4th Round: Jordan Tripp, Linebacker, Montana
When injuries struck Bears starting linebackers Lance Briggs and D.J. Williams, rookies Jon Bostic and Khaseem Greene both struggled with starting in the NFL.
The team re-signed Williams to play middle linebacker and the team plans on having Bostic compete with former first-round pick Shea McClellin, who is converting from defensive end to linebacker, for the opening at strongside linebacker.
Despite having one of the best 4-3 outside linebackers in the game in Lance Briggs, the linebacker corps lacks depth and needs to get younger.
Even though the team took two linebackers in last year's draft, Montana's Jordan Tripp may be too difficult to pass up in the fourth round.
"I don't want to sound arrogant, but I believe that I'm the most versatile linebacker in this draft," Tripp told FoxSports.com. "I believe I can run and cover better than any linebacker in this draft."
According to NFL.com, Tripp had the fastest 20-yard shuttle run (3.96) for a linebacker since A.J. Hawk in 2006. He also was in the top 10 among linebackers in the 40-yard dash (4.67 seconds, ninth best), three-cone drill (6.89 seconds, fourth-best), vertical jump (37.5 inches, tied for sixth best) and broad jump (10 feet, ninth best).
During the 2013 season, he had 100 tackles as well as three interceptions, two sacks and three fumble recoveries.
One of his biggest strengths is in coverage, where he has the speed to match up with tight ends and running backs and plays with good footwork and fluidity. He does a good job at times of taking on two blockers to free up opportunities for others, but he can sometimes get too caught up and lose containment in the running game.
“I just want to come in and contribute right away and I believe that I can,” Tripp said. “I know I can be an impact player right away. I just need a team to fall in love with me and I’ll get that opportunity.”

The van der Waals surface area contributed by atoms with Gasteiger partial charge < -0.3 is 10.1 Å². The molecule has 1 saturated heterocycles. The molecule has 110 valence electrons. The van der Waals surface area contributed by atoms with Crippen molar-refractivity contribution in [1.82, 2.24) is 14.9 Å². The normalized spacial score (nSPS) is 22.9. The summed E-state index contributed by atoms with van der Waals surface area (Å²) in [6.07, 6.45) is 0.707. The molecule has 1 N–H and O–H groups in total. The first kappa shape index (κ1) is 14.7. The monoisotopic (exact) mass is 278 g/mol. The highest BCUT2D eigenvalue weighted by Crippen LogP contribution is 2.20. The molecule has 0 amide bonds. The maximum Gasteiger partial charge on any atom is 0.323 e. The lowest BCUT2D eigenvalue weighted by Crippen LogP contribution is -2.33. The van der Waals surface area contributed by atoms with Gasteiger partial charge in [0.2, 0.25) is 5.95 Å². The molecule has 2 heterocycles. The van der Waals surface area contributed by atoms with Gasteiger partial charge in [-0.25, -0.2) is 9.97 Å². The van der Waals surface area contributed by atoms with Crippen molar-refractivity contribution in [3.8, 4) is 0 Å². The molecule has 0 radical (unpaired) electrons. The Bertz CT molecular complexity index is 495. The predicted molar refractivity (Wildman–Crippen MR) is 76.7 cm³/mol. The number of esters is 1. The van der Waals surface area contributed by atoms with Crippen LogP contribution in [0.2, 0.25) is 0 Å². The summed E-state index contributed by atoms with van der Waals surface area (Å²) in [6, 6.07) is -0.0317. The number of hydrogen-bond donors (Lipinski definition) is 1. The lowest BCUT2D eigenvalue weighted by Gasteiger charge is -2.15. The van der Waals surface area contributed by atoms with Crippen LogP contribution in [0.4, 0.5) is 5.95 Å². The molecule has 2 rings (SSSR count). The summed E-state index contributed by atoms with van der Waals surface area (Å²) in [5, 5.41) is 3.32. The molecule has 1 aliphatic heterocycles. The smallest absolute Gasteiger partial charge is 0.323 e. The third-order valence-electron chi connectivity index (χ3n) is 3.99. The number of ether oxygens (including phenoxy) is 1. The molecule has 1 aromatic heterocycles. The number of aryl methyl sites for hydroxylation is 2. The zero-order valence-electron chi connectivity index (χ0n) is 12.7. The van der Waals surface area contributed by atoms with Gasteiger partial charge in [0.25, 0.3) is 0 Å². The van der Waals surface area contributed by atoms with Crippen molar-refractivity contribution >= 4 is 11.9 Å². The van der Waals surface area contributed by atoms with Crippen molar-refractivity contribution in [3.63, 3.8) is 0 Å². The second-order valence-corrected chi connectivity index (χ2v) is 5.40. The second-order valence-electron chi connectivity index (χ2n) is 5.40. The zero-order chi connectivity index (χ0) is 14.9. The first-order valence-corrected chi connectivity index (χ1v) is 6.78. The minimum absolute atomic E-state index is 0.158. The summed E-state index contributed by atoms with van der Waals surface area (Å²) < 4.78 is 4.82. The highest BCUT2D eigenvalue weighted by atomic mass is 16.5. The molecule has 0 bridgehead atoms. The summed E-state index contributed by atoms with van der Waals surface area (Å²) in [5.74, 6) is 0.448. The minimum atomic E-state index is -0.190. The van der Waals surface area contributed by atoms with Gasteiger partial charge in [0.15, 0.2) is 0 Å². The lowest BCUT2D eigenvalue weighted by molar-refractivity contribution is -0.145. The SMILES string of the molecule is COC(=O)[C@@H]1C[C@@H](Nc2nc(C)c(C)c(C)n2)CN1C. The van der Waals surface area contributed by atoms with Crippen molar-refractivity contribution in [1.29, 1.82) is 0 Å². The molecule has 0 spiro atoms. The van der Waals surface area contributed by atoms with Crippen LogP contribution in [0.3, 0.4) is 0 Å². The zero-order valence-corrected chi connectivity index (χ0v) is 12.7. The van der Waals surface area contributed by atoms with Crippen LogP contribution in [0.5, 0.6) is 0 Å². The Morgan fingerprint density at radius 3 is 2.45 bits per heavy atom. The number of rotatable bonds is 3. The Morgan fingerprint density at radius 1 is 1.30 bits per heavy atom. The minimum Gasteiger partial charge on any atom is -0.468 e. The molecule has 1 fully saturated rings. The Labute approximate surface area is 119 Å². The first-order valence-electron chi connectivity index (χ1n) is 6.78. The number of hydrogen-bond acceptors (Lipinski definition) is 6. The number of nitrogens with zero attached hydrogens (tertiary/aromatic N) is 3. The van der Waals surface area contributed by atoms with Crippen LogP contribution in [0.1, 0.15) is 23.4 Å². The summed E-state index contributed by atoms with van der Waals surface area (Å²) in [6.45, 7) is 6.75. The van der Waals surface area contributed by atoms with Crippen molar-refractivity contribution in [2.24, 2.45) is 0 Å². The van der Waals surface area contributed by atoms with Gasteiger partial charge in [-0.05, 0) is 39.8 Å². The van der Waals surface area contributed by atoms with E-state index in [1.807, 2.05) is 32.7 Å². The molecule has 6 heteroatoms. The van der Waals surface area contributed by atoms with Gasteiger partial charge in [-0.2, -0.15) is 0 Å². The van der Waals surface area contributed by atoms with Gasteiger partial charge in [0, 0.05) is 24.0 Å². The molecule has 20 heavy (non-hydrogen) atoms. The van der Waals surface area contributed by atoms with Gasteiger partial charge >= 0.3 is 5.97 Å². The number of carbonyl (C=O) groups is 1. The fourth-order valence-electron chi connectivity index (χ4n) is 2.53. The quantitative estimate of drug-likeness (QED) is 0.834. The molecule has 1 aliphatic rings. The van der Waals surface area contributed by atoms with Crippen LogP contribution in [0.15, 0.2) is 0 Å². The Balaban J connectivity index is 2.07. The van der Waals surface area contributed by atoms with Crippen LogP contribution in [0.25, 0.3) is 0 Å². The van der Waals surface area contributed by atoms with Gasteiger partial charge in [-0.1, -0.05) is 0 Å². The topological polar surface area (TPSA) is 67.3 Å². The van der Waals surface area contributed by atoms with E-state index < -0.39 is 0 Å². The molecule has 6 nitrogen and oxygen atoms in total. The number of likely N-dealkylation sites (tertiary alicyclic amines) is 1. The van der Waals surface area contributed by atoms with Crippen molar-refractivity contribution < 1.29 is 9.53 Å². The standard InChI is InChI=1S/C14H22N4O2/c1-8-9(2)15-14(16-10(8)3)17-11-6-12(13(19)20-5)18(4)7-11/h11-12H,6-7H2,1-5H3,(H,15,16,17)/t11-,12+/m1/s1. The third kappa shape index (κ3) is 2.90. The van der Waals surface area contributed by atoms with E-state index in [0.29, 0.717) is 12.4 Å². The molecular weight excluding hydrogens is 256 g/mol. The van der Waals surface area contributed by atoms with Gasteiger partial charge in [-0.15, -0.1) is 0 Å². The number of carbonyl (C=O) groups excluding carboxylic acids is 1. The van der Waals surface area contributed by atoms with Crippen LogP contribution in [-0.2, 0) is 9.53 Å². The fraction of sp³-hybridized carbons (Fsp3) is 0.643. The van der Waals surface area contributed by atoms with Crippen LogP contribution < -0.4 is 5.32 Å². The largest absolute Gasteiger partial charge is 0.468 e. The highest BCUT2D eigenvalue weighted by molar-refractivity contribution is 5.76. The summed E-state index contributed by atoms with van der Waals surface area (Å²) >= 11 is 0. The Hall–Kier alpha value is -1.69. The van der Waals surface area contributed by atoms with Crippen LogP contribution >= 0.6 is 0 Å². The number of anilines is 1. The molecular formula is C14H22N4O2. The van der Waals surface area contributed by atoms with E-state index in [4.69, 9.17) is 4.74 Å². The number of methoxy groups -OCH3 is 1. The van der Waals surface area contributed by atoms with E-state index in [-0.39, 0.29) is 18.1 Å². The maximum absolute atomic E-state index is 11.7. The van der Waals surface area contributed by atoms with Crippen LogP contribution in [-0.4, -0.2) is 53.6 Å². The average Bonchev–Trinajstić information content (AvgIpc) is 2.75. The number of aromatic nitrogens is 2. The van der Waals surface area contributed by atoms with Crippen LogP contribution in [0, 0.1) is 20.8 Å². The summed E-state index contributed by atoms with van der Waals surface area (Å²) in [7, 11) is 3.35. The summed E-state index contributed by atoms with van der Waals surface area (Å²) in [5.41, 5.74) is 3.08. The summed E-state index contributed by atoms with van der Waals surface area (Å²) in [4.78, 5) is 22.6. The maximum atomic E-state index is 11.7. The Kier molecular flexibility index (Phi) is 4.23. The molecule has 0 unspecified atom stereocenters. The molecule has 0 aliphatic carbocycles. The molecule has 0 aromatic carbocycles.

As a fourth-round selection, Tripp would not be expected to compete right away at strong-side linebacker, but he has the ability to develop down the road and should have an immediate impact on special teams.
5th Round: Aaron Lynch, Defensive End, South Florida
The Bears have done a nice job of improving the defensive end position with the signings of Lamarr Houston, Willie Young and Jared Allen, but in the NFL, there is no such thing as too many good pass-rushers.
Houston, Young and Allen are the three givens at the defensive end position, but the team will have to choose its depth from players like Trevor Scott, Austen Lane, Cornelius Washington, David Bass and Cheta Ozougwu. While the three new free agents are all established NFL players, the rest is a mix of veterans and unproven young players.
The team may be content with the defensive ends that currently are on its roster, but the Bears would have to strongly consider South Florida's Aaron Lynch in the fifth round.
Lynch had an up-and-down collegiate career. Initially enrolled at Notre Dame in 2011, he recorded 33 tackles, seven tackles for a loss, 5.5 sacks and a forced fumble as a freshman. He then transferred to USF to be closer to his family. He was forced to sit out his sophomore year due to NCAA rules, and despite a subpar junior season, he opted to declare for the 2014 draft.
He has good speed and length and plays well against the run. One of his biggest flaws is his over-aggressiveness, as he tends to get flagged for dumb penalties.